Crisis Communications

‘Before anything else, preparation is the key to success’ Alexander Graham Bell


While it’s unlikely that Alexander Graham Bell was thinking of crisis communications when he uttered his famous phrase, given he had over 550 court challenges in his bid to claim the first telephone prototype, it’s certainly something he would have found useful.


One of the many lessons 2020 taught us is that a crisis can happen anytime and usually where you’re least expecting it.  The companies that most successfully weather the storm are those who have a clear and well-prepared crisis communications plan in place way before it is needed.  No matter what form the situation takes, from issues with employee dissatisfaction or workplace accidents, to a dramatic downturn in income or product recalls, it’s essential to be proactive and carefully manage the communication and messages that are issued in the aftermath.


Here are three important elements to consider as your crisis emerges:


  1. Who needs to know – and how quickly can you brief them?


When a crisis hits, you need a predefined group to be made aware of the situation at the earliest possible moment.  This group is usually made up of members of the senior management team, HR and media relations and if needed legal and other consultants.  One tried and tested method is to employ the old-fashioned phone tree to get everyone up to speed quickly – never rely on emails to carry time critical messages.


  1. Who is talking to the outside world – and have they received the right training?


One of the most difficult areas to control, especially in highly charged emotional situations, is access of information to the outside world.  Every single person who may answer an external call in your organisation needs to have clear instructions about how to respond to requests for information.  It’s not unheard of for journalists to call and simply chat to front of house staff without announcing who they are, this can lead to unhelpful and incorrect information being shared, so you need staff to know there is just one point of contact for all queries to be sent to.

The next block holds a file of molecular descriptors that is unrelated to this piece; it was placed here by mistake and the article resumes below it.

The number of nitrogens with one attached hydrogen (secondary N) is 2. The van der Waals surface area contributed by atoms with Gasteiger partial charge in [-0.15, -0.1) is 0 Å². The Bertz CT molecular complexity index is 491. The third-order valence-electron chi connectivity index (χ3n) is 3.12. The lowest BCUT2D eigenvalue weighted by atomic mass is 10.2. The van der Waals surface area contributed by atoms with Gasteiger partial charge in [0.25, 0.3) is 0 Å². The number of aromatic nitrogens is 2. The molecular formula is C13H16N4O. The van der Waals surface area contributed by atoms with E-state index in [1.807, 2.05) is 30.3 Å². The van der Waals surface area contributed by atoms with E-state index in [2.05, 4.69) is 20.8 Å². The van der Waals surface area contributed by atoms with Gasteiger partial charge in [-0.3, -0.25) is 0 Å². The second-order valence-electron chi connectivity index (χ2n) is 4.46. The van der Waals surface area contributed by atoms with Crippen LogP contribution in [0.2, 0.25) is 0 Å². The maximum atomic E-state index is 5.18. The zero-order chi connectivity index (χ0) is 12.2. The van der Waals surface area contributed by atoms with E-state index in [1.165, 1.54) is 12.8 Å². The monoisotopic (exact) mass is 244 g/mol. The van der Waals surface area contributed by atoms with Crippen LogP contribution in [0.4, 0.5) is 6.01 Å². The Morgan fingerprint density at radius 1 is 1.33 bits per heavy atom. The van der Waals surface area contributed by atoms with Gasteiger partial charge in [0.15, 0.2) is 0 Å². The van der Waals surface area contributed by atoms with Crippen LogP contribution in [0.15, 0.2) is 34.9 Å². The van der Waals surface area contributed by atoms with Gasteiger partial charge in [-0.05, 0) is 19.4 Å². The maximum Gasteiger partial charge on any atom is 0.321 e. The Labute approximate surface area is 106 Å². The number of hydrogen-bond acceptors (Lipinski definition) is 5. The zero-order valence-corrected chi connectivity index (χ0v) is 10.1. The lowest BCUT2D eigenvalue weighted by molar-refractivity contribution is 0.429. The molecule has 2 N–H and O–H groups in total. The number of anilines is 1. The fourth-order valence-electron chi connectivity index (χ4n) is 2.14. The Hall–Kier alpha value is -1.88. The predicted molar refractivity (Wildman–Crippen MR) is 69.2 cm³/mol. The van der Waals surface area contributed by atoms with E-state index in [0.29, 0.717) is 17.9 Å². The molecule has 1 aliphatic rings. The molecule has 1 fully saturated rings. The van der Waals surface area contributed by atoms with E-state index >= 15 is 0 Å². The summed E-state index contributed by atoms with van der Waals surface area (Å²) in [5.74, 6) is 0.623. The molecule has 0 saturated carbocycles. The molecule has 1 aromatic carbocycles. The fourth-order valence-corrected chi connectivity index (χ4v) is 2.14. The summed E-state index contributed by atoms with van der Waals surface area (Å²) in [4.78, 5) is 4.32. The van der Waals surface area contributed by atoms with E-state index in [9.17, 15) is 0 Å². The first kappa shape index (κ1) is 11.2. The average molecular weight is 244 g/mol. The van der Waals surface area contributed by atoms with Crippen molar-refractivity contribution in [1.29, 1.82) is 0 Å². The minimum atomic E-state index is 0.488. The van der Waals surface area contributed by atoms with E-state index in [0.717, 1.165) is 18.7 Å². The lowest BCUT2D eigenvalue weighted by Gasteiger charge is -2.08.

1. Are you ready to talk – do you have all the facts?


One of the most common phrases you read in reports after a major incident is ‘so and so declined to comment’.  While this is sometimes portrayed by media as a negative statement, in fact it is often the best way to handle an emerging crisis.  Firstly, you never want to comment before you know all the facts of a case, secondly you may have a situation with police or health and safety executive involvement, in which case you are legally bound not to comment and thirdly never ever be rushed into meeting someone else’s deadline if you’re not ready to.


Above all else remember that a proactive approach with clear guidelines will prove invaluable in the midst of a crisis, particularly when time is short, and tensions are running high.  As well as protecting the business from further damage inflicted by negative commentary, the correct crisis communications protocols will ensure you are perceived to be managing the issue in a positive and responsible way. Something that will help keep stakeholders onside in the long run.


If you’d like to find out more about how Torque can help your business build or upgrade your crisis communications plan, get in touch at